Muslim basketball player speaks on faith, discrimination during Discover Islam Week event


Brian Meng/The Daily Northwestern

Bilqis Abdul-Qaadir speaks as part of Discover Islam Week. Abdul-Qaadir, the founder of the “Muslim Girls Hoop Too” campaign, was prohibited from playing basketball internationally for wearing a hijab.

Gabby Birenbaum, Reporter

For 24 years, basketball was Bilqis Abdul-Qaadir’s entire life.

She broke both the male and female state scoring records at her Springfield, Massachusetts, high school. As the first Muslim woman to play in the NCAA while wearing a hijab, she played for both the University of Memphis and Indiana State University, helping the latter win the Missouri Valley Conference regular season title.

When basketball was taken away from her, Abdul-Qaadir said she was stripped of part of her identity. And her career didn’t end due to injury or age — Abdul-Qaadir said she had to give up basketball due to discrimination.

“To this day, it’s hard,” she said. “They did rob me of a career.”

The Muslim-cultural Students Association hosted Abdul-Qaadir for a talk and screening of the documentary “Life Without Basketball” on Wednesday at the Rebecca Crown Center. Abdul-Qaadir discussed her Muslim faith and her journey from athlete to activist as part of McSA’s Discover Islam Week.

After college, Abdul-Qaadir was set to play in Europe in the International Basketball Federation (FIBA), she said. However, she said she was informed that FIBA had a policy stating that headgear above five inches was prohibited in league play. Her hijab was regarded as dangerous and a safety hazard, she said.

Previously, she said she was known as “that Muslim hooper.” Without basketball, she was simply Muslim, and she had to decide what that meant for her.

“Basketball was my test of faith,” Abdul-Qaadir said.

In college, she said she found it hard to keep up with her faith while surrounded by mostly non-Muslims. She prayed “with no feeling” and barely read the Quran, she said.

Abdul-Qaadir said she considered taking her hijab off for games in order to continue her career. Feeling unsure of how to proceed, she decided to turn to prayer. Kneeling down, she began to cry and had a revelation.

“I physically felt something change in my heart,” she said. “(I realized) this is bigger than (me) and this is bigger than basketball.”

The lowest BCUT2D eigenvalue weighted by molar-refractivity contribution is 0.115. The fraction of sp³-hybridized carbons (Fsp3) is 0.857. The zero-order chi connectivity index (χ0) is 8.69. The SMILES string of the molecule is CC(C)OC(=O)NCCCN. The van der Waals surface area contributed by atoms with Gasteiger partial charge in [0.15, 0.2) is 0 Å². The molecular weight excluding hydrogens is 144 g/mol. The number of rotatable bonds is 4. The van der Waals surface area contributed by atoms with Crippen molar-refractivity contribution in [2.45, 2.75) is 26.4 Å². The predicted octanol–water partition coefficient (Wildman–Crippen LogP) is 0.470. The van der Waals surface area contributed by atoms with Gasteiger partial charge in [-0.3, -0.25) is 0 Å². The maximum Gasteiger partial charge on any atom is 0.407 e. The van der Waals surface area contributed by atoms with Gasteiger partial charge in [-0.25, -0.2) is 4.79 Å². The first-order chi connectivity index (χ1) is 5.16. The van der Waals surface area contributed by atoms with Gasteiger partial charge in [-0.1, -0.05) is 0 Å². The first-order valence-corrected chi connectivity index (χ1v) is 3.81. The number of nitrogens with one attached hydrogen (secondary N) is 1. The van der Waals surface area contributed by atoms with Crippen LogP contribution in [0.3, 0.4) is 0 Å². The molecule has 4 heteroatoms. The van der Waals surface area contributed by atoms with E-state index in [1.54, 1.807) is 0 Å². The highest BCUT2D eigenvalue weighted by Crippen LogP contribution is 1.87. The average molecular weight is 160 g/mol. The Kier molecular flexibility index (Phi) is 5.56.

Reinvested in her faith, Abdul-Qaadir said she advocated for a rule change and inspired young Muslim girls. She began speaking around the country and started “Muslim Girls Hoop Too,” a movement to raise awareness about the difficulties she faced.

In addition, Abdul-Qaadir founded “Dribbling Down Barriers,” a basketball camp and clinic for Muslim girls. She said as a player, she would often be given “stares and glares,” and on one occasion she was even tackled by an opposing player at the instruction of a coach. By encouraging Muslims girls to play basketball, she said she hopes they can walk into arenas and not be viewed as an abnormality.

McSA secretary Saadia Elahi told The Daily that Muslim women are often perceived negatively for having ambition. Abdul-Qaadir’s speech showed Muslims and non-Muslims alike that Muslim women can and do follow their dreams while retaining their spiritual identity, she said.

“This speaker especially meant a lot to me, because hearing about a woman pursuing her passions without letting anybody get in the way of her faith in that process is just really important for young Muslim women to hear,” Elahi said.

In May 2017, after years of petitioning, FIBA rescinded the hijab rule. Earlier this month, Abdul-Qaadir made a triumphant return to basketball, playing for Somalia in the Arab Women’s Sports Tournament in Dubai and averaging 30 points per game, she said.

Abdul-Qaadir said the return was especially sweet because she played in a Muslim country. She said she has received invitations to play in more international tournaments and is still considering them. However, Abdul-Qaadir said she’s enjoying speaking about her journey and coaching basketball in the meantime.

McSA’s ASG Senator, Ahmad Keshk, told The Daily that Abdul-Qaadir’s talk moved him and was important in bringing Muslim representation to Northwestern students who may not otherwise hear such stories.

“Bilqis has a way of connecting with every different person, whether you’re a female athlete or a female Muslim,” Keshk said. “She’s able to connect with different people and really just inspire.”

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